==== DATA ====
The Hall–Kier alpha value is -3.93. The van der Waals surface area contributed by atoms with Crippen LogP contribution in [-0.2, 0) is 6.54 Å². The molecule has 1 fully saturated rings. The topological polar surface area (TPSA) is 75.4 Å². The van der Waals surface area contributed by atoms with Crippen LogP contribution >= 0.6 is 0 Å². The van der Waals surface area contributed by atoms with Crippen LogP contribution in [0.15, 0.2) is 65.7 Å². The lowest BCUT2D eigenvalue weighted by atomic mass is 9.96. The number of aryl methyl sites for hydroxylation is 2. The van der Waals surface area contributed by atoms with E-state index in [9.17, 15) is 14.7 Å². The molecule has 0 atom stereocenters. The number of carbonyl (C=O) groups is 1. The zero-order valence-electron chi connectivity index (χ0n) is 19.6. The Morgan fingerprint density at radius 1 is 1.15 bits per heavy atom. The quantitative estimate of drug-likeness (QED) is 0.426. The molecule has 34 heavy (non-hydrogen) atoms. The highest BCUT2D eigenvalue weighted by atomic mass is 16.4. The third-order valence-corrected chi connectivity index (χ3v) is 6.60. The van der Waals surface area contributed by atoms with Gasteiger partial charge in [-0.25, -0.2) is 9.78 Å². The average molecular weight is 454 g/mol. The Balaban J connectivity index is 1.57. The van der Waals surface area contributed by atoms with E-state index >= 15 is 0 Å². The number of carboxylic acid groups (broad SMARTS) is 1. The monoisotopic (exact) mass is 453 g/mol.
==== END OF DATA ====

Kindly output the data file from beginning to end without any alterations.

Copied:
The Hall–Kier alpha value is -3.93. The van der Waals surface area contributed by atoms with Crippen LogP contribution in [-0.2, 0) is 6.54 Å². The molecule has 1 fully saturated rings. The topological polar surface area (TPSA) is 75.4 Å². The van der Waals surface area contributed by atoms with Crippen LogP contribution >= 0.6 is 0 Å². The van der Waals surface area contributed by atoms with Crippen LogP contribution in [0.15, 0.2) is 65.7 Å². The lowest BCUT2D eigenvalue weighted by atomic mass is 9.96. The number of aryl methyl sites for hydroxylation is 2. The van der Waals surface area contributed by atoms with E-state index in [9.17, 15) is 14.7 Å². The molecule has 0 atom stereocenters. The number of carbonyl (C=O) groups is 1. The zero-order valence-electron chi connectivity index (χ0n) is 19.6. The Morgan fingerprint density at radius 1 is 1.15 bits per heavy atom. The quantitative estimate of drug-likeness (QED) is 0.426. The molecule has 34 heavy (non-hydrogen) atoms. The highest BCUT2D eigenvalue weighted by atomic mass is 16.4. The third-order valence-corrected chi connectivity index (χ3v) is 6.60. The van der Waals surface area contributed by atoms with Gasteiger partial charge in [-0.25, -0.2) is 9.78 Å². The average molecular weight is 454 g/mol. The Balaban J connectivity index is 1.57. The van der Waals surface area contributed by atoms with E-state index >= 15 is 0 Å². The number of carboxylic acid groups (broad SMARTS) is 1. The monoisotopic (exact) mass is 453 g/mol.